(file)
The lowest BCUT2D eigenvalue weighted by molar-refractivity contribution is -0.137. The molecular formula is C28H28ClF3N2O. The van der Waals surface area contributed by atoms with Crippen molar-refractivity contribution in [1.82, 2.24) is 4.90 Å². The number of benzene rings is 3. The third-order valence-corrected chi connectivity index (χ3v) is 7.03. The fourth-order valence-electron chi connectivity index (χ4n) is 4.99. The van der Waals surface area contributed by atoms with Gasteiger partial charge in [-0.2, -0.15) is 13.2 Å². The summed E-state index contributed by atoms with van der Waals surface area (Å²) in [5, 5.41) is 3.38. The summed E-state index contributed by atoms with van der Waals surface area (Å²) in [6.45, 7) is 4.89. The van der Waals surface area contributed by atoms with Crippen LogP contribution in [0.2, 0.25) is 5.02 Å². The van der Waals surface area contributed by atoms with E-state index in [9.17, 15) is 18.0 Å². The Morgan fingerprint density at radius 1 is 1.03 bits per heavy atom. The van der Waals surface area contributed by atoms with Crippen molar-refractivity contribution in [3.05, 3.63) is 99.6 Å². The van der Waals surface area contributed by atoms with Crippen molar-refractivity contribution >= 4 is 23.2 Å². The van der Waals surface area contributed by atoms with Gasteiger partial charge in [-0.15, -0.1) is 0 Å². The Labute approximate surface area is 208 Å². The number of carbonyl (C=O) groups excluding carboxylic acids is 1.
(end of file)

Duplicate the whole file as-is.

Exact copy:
The lowest BCUT2D eigenvalue weighted by molar-refractivity contribution is -0.137. The molecular formula is C28H28ClF3N2O. The van der Waals surface area contributed by atoms with Crippen molar-refractivity contribution in [1.82, 2.24) is 4.90 Å². The number of benzene rings is 3. The third-order valence-corrected chi connectivity index (χ3v) is 7.03. The fourth-order valence-electron chi connectivity index (χ4n) is 4.99. The van der Waals surface area contributed by atoms with Gasteiger partial charge in [-0.2, -0.15) is 13.2 Å². The summed E-state index contributed by atoms with van der Waals surface area (Å²) in [5, 5.41) is 3.38. The summed E-state index contributed by atoms with van der Waals surface area (Å²) in [6.45, 7) is 4.89. The van der Waals surface area contributed by atoms with Crippen LogP contribution in [0.2, 0.25) is 5.02 Å². The van der Waals surface area contributed by atoms with E-state index in [9.17, 15) is 18.0 Å². The Morgan fingerprint density at radius 1 is 1.03 bits per heavy atom. The van der Waals surface area contributed by atoms with Crippen molar-refractivity contribution in [3.05, 3.63) is 99.6 Å². The van der Waals surface area contributed by atoms with Crippen molar-refractivity contribution >= 4 is 23.2 Å². The van der Waals surface area contributed by atoms with Gasteiger partial charge in [-0.15, -0.1) is 0 Å². The Labute approximate surface area is 208 Å². The number of carbonyl (C=O) groups excluding carboxylic acids is 1.